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16-Year-Old Indian Activist Files Petition Against Amazon and Flipkart for Using Ridiculous Amounts of Packaging

The young activist said the companies use “excessive” plastic when delivering goods.

by Edoardo Liotta
18 October 2019, 9:21am

Photo by RoseBox رز باکس on Unsplash

We’ve all been there. We’d order one little thing online only to have a massive package land up at our doorstep, often with packaging material being ridiculously bulkier and heavier than the product ordered itself. Some of us might upcycle the cardboard, plastic and bubble wrap but most times, we discard it all—a momentary feeling of guilt and frustration accompanying the waste.

But now, a 16-year-old boy from Delhi has filed a petition with the National Green Tribunal against Amazon and Flipkart for their excessive use of plastic when delivering products.

According to a copy of the petition, the e-commerce companies are being called out for their excessive use of plastic, bubble wrap and cardboard when delivering goods.

Aditya Dubey, the 16-year-old environmental activist, filed the petition to ask tribunals to implement strict guidelines on the plastic use of companies. Dubey has been campaigning for the environment for over three years.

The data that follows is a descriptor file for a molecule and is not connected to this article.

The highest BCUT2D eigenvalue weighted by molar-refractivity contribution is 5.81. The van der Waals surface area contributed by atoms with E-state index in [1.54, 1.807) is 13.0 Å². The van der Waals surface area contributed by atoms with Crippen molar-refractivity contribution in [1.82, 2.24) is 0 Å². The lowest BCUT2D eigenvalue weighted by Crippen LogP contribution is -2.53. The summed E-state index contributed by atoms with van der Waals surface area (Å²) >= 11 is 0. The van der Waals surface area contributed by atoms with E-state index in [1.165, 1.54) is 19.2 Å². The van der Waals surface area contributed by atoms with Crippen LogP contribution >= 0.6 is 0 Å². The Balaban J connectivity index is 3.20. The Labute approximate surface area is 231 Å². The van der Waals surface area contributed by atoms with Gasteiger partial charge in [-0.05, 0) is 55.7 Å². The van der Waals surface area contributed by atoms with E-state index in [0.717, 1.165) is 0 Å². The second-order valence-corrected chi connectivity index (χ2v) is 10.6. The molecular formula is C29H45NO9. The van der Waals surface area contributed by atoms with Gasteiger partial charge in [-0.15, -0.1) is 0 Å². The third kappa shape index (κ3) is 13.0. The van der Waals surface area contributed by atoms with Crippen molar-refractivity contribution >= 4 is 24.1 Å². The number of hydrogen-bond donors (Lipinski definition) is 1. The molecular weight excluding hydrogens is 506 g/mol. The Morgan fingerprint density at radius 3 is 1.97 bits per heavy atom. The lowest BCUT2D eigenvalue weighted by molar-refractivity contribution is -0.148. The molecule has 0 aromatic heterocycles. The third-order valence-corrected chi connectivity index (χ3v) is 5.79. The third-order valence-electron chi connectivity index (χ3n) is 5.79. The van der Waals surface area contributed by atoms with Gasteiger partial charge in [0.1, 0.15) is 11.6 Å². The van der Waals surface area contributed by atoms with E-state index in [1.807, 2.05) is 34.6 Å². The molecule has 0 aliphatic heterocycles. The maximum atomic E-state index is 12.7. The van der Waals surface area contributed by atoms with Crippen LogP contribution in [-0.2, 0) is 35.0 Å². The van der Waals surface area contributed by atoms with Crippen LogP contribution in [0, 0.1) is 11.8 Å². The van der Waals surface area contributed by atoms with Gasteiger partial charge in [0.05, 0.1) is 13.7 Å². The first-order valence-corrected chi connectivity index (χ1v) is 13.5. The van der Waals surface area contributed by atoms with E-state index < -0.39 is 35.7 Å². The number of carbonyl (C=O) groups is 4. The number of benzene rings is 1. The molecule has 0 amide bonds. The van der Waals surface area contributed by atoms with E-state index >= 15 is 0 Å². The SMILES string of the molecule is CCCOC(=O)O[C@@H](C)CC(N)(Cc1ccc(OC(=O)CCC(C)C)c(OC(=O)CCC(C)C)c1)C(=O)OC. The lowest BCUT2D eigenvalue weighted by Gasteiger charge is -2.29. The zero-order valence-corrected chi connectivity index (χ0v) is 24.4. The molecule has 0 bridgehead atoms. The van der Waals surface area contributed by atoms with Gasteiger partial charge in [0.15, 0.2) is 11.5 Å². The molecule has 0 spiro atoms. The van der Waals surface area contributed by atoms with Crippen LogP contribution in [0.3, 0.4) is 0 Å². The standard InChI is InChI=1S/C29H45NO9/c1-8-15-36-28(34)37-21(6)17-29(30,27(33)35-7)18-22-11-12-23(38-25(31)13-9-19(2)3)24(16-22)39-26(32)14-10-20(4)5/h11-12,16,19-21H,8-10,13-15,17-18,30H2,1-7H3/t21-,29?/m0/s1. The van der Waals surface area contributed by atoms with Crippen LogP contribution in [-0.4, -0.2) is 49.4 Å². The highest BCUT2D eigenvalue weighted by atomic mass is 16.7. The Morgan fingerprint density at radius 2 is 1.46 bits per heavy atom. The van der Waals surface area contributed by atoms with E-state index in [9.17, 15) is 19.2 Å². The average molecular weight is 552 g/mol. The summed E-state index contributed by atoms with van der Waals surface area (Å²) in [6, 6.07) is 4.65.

He told The Times of India (TOI) that when these e-commerce giants deliver goods to their customers, “even if the item is unbreakable, they put it in cardboard box double the size needed (for the product). Then typically there are three more layers of cover and even the invoice also comes in separate plastic. That’s really excessive.”

A hearing for the matter could be held next week.

Both the companies in question told TOI that caring for the environment and reducing single-use plastics was important to them. Flipkart said they plan to eliminate single-use plastics in their packaging by 2021.

On October 2, Prime Minister Narendra Modi gave a speech in Ahmedabad on how India would phase out single use plastics by 2022. However, whether this will happen remains unsure as government officials are now saying that the ban would be “too disruptive” for the industry amid the current economic slowdown and rising unemployment.

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